The Most Accepted Sin of Our Society

Have you ever wanted to speak truth, but were afraid if you did, you’d be left with no friends in the room? That’s where I’m at today. Hands filled to the brim with truth, but unable to form the words because well…I like having friends.


Devotional Scripture: Exodus 20:7
Key Verse: “You shall not take the name of the LORD your God in vain, for the LORD will not hold him guiltless who takes his name in vain.” Exodus 20:7


But by God’s grace, at this stage in the race, I care more about pleasing my heavenly Father than invites to parties. At least most days. It also might help that I’m an introvert and enjoy sitting on my couch, so I’ve pressed on.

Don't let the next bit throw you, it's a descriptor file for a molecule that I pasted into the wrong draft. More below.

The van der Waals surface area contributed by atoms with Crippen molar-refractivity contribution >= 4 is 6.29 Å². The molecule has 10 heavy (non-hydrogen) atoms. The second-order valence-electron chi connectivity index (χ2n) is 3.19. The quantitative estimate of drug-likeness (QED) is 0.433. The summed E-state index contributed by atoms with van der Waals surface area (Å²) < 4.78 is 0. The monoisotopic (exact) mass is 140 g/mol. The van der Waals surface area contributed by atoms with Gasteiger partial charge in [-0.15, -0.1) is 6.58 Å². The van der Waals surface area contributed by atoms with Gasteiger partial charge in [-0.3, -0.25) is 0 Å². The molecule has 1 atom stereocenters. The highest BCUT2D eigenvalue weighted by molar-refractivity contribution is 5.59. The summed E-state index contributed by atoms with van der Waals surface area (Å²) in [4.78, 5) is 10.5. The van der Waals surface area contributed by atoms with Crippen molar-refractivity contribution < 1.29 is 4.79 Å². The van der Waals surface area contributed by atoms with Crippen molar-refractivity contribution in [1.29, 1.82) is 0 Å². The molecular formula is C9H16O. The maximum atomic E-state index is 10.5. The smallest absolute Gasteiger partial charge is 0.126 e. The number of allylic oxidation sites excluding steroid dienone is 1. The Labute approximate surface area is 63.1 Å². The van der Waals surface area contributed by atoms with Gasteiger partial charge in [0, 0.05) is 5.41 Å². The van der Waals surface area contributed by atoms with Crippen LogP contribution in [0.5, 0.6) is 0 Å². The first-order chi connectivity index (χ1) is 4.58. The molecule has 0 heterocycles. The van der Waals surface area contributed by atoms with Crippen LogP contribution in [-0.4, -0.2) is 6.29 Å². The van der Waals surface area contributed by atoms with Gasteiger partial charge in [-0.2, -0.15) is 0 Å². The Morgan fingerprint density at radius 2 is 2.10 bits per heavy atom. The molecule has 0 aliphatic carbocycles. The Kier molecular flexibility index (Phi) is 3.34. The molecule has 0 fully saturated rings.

But truth be told, it’s taken me two weeks to write this devotional and it’s over one verse. Which verse has me so tied up in knots I’m concerned about losing friends you ask? The third commandment.

“You shall not take the name of the LORD your God in vain, for the LORD will not hold him guiltless who takes his name in vain.” Exodus 20:7

And there it is. Straight forward. Simple. Yet, we are. God’s name is being vainly proclaimed with a vengeance. Whether the commandment has simply been forgotten, misunderstood, or intentionally set aside, I’m not sure. But it’s a blatant problem.

We could otherwise state the commandment as, don’t use God’s name in an empty way, void of who He is, without reverence, without meaning, without purpose.

You can pick the situation – they all fit. Whether in the court of law or by way of promise (I swear by all that is holy…) or in the backyard, or on the couch, or in a church pew when our mouth is singing one thing and our mind is somewhere else, it doesn’t matter. God says here – don’t take my name in vain.